Religion and World Politics

Key information

Start date
End date
Year of study
Year 2
Term 1
Module code
FHEQ Level
Department of Politics and International Studies

Module overview

International Relations as a discipline has historically given little importance to religion as an explanatory category in modern international politics. In the wake of the 9/11 attacks and with the advent of the 'war on terror' there were increasing efforts to address this gap - however this reintroduction of religion by way of counterterrorism leads only to a very limited engagement with religion (one disproportionately focused on Islamic terrorism). Where other types of religious political movements and actors are analysed, religion is often either reduced to simply an identity category or seen as a displacement for other, more worldly, concerns- it is rarely taken seriously on its own terms.

This module seeks to provide a more holistic approach to the role of religion in contemporary world politics. The module will engage with a number of religious traditions from across the World in order to interrogate questions of secularism, violence, religious nationalism, civil society, soft power initiatives, and conflict resolution. What role does religion play in addressing the major crises of the present day? The module will also address methodological questions raised by the engagement with diverse religious traditions, as well as the uses of religion as an analytical category more broadly. We will ask whether the significance of religion can be easily fit into existing IR models or whether taking religion seriously requires a more radical departure.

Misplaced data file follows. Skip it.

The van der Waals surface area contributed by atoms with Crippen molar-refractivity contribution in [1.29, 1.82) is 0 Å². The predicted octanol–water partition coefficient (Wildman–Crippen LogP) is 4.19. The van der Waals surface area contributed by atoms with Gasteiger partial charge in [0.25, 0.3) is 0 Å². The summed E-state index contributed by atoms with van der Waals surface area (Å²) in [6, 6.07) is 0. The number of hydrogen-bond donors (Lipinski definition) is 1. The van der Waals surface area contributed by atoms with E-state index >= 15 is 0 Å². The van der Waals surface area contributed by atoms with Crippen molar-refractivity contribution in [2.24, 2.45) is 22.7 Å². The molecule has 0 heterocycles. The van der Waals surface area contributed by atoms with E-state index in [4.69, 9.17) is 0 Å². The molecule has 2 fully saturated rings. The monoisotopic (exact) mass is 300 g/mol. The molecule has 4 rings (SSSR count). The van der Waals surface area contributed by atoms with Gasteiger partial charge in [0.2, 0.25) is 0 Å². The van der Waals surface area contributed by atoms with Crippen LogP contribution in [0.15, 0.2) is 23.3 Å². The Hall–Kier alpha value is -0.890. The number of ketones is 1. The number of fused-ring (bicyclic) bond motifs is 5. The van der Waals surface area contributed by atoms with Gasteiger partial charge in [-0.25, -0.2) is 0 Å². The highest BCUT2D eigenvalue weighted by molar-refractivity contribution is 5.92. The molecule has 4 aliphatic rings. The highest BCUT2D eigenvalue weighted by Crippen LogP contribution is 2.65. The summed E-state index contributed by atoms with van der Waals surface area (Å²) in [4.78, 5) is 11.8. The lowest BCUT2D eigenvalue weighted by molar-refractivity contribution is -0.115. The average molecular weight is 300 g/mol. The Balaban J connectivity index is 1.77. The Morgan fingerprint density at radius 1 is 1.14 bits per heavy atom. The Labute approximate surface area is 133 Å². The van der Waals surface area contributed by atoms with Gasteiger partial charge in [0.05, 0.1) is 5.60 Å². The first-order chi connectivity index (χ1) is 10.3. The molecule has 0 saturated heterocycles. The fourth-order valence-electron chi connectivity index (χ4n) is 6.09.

Objectives and learning outcomes of the module


On successful completion of this module a student will be able to:

  • Understand the functioning of religion as an analytical category in International Relations scholarship
  • Utilise basic methodological skills in comparative theological thought
  • Understand the interplay of religion and politics in today’s world
  • Understand key conceptual issues around the functioning of secularism, nationalism, global civil society, and violence




This module will be taught over 10 weeks with:

  • 1 hour lecture per week
  • 1 hour tutorial per week


Method of assessment


Assignment 1: Essay 50%
Unseen written examination 50%


Suggested reading

  • Bosco, Robert (2009) 'Persistent Orientalisms: the concept of religion in International Relations', Journal of International Relations and Development, 12: 90-111
  • Fitzgerald, Timothy (2011) Religion and politics in international relations: the modern myth. London: Continuum
  • Wilson, Erin K. (2014) 'Theorizing religion as politics in postsecular International relations', Politics, Religion & Ideology, 15(3): 347-365.
  • Cavanaugh, William T. (2009) The myth of religious violence: secular ideology and the roots of modern conflict. Oxford: Oxford University Press
  • Asad, Talal (2003) Formations of the Secular: Christianity, Islam, modernity. Stanford, Calif: Stanford University Press


Important notice regarding changes to programmes and modules